Pictured here is Jerry Robinson, who created the Joker and drew Batman for many years starting from his first appearance. Jerry Robinson was one of the panelists on the Thursday Golden Age and Silver Age cartoonists panel that they have every year at the San Diego convention. One of the highlights of that panel this year was when Robinson recounted his involvement in getting some long overdue monetary compensation for Jerry Siegel and Joe Shuster (the creators of Superman) and a credit byline for them in the Superman titles. Robinson had wanted them to get a bigger annual pension, but as Siegel and Shuster's health wasn't that great at the time, getting a settlement agreed upon while they were still alive was the priority. I'd love to read an autobiogaphy or biography on Jerry Robinson and am surprised there isn't one yet.
One of my favorite people these past few years at the San Diego convention is San Francisco small press artist and painter, Lark Pien. I get at least one of her little paintings each year. This photo is of Lark mimicking the character in the painting of hers I bought for a friend here in Vegas (Derrick, of Comic Oasis, who intitated an arrangement that makes comic retailer's lives run more smoothly).
I took this photo of a fantastic illustration of Kull drawn by Marie Severin one day while I was wondering around booths that had original artwork.
Another photo I took while wandering around looking at art. This is by Tom Yeates, a vastly under-rated artist, who sadly hasn't done any comic book projects in some time.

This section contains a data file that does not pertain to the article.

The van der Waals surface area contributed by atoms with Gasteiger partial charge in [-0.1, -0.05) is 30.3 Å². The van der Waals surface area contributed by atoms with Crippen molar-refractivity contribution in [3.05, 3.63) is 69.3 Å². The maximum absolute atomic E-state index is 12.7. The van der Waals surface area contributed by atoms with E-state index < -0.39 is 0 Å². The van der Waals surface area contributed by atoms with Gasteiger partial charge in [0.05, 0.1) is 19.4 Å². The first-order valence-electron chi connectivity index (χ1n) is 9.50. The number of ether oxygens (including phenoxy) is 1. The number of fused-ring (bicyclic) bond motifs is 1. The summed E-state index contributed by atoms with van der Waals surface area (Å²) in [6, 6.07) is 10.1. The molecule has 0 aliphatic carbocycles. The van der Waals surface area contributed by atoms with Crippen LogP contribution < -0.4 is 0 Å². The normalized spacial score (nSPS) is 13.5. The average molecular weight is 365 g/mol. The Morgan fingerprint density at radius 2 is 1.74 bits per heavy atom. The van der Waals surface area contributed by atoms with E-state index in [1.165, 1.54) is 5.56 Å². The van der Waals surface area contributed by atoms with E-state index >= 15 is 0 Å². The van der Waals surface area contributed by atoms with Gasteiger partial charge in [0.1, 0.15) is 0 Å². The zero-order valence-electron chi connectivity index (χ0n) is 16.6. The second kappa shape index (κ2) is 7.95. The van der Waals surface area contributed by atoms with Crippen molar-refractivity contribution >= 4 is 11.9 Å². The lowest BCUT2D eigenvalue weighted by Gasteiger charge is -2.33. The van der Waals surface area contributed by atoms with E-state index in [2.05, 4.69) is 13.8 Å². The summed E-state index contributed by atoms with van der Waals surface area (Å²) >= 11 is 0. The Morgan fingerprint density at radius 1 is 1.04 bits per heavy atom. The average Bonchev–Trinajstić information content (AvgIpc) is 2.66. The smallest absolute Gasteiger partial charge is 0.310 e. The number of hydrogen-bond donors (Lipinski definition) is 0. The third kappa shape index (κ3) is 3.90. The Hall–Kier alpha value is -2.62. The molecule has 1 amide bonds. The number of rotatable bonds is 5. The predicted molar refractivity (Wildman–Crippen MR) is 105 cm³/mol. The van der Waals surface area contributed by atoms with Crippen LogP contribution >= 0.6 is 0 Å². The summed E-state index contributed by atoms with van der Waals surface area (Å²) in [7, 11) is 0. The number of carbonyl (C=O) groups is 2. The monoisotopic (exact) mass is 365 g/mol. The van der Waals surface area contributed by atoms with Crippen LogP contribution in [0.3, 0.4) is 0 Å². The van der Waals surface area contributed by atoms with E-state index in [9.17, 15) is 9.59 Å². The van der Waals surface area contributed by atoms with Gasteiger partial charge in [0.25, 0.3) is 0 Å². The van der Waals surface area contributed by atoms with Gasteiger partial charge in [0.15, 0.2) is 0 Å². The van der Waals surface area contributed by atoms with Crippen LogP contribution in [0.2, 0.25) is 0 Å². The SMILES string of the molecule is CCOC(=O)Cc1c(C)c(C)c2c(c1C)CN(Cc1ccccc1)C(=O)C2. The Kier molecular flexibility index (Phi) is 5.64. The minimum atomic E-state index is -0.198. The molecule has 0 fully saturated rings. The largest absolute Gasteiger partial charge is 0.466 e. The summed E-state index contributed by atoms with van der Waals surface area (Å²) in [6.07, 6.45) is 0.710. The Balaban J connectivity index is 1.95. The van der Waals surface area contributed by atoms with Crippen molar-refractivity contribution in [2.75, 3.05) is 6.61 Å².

I like attending the Eisners and even though they run really long, I think they're important and I can't think of any way to make them shorter (except this year most of the presenters weren't as "on" as the presenters were last year and the magic theme was lame so things on that front could probably have been fine-tuned). For me the Eisners this year didn't have nominations or winners that I felt as passionate about as in previous years (I thought there was some great works in comics last year, but this year's Eisners reflected that less for me than in previous years - like Blue Pills not even being nominated) - and I thought that P. Craig Russell's artbook retrospective not winning in best comics related publication sucked balls (and not in a good way!).
I had a good time at this year's convention, but not as good as last years. Actually I have more fun at San Diego in the evenings after the convention is over and on beach day Saturday. I think that I just get overwhelmed too easily and miss the days when the convention's attendence was under 30,000 (not the 125,000 it is now). Sure there's pros and cons pertaining to large and small conventions, but I think that the San Francisco Wondercon (which happens in February) is more relaxed and thus more my speed. I do think that the San Diego comic con should be experienced at least once and that if you avoid the tv / movie panels / booths and just do the comic book parts of the convention you'll be less stressed (but still not able to do all of that contrary to those that say that there's not much comic book programming / booths at this show). Will I go back next year? Right now magic eightball says "outlook not so good", and maybe my absence will make room for those who haven't gone previously.
Happy New Comics Wednesday 2/14/18 - Wonder Woman, Dark Knight Rising Wild Hunt, a note about a promotional video being filmed this afternoon from 4-6pm below edition!
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